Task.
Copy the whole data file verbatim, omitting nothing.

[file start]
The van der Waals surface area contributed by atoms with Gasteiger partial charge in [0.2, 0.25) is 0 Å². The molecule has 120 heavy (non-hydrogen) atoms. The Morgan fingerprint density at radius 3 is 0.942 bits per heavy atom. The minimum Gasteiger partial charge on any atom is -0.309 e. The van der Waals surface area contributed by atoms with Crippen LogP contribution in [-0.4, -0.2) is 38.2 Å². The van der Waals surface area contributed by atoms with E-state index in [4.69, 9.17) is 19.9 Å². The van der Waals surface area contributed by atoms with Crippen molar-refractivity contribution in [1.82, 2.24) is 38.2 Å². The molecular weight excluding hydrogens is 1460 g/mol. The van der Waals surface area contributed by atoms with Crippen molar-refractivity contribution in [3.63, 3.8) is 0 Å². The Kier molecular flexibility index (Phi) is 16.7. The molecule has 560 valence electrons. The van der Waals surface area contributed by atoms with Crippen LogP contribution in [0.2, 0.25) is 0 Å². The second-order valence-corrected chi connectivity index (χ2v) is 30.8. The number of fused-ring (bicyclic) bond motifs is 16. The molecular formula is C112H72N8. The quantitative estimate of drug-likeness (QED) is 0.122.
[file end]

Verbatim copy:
The van der Waals surface area contributed by atoms with Gasteiger partial charge in [0.2, 0.25) is 0 Å². The molecule has 120 heavy (non-hydrogen) atoms. The Morgan fingerprint density at radius 3 is 0.942 bits per heavy atom. The minimum Gasteiger partial charge on any atom is -0.309 e. The van der Waals surface area contributed by atoms with Crippen LogP contribution in [-0.4, -0.2) is 38.2 Å². The van der Waals surface area contributed by atoms with E-state index in [4.69, 9.17) is 19.9 Å². The van der Waals surface area contributed by atoms with Crippen molar-refractivity contribution in [1.82, 2.24) is 38.2 Å². The molecular weight excluding hydrogens is 1460 g/mol. The van der Waals surface area contributed by atoms with Crippen molar-refractivity contribution in [3.63, 3.8) is 0 Å². The Kier molecular flexibility index (Phi) is 16.7. The molecule has 560 valence electrons. The van der Waals surface area contributed by atoms with Crippen LogP contribution in [0.2, 0.25) is 0 Å². The second-order valence-corrected chi connectivity index (χ2v) is 30.8. The number of fused-ring (bicyclic) bond motifs is 16. The molecular formula is C112H72N8. The quantitative estimate of drug-likeness (QED) is 0.122.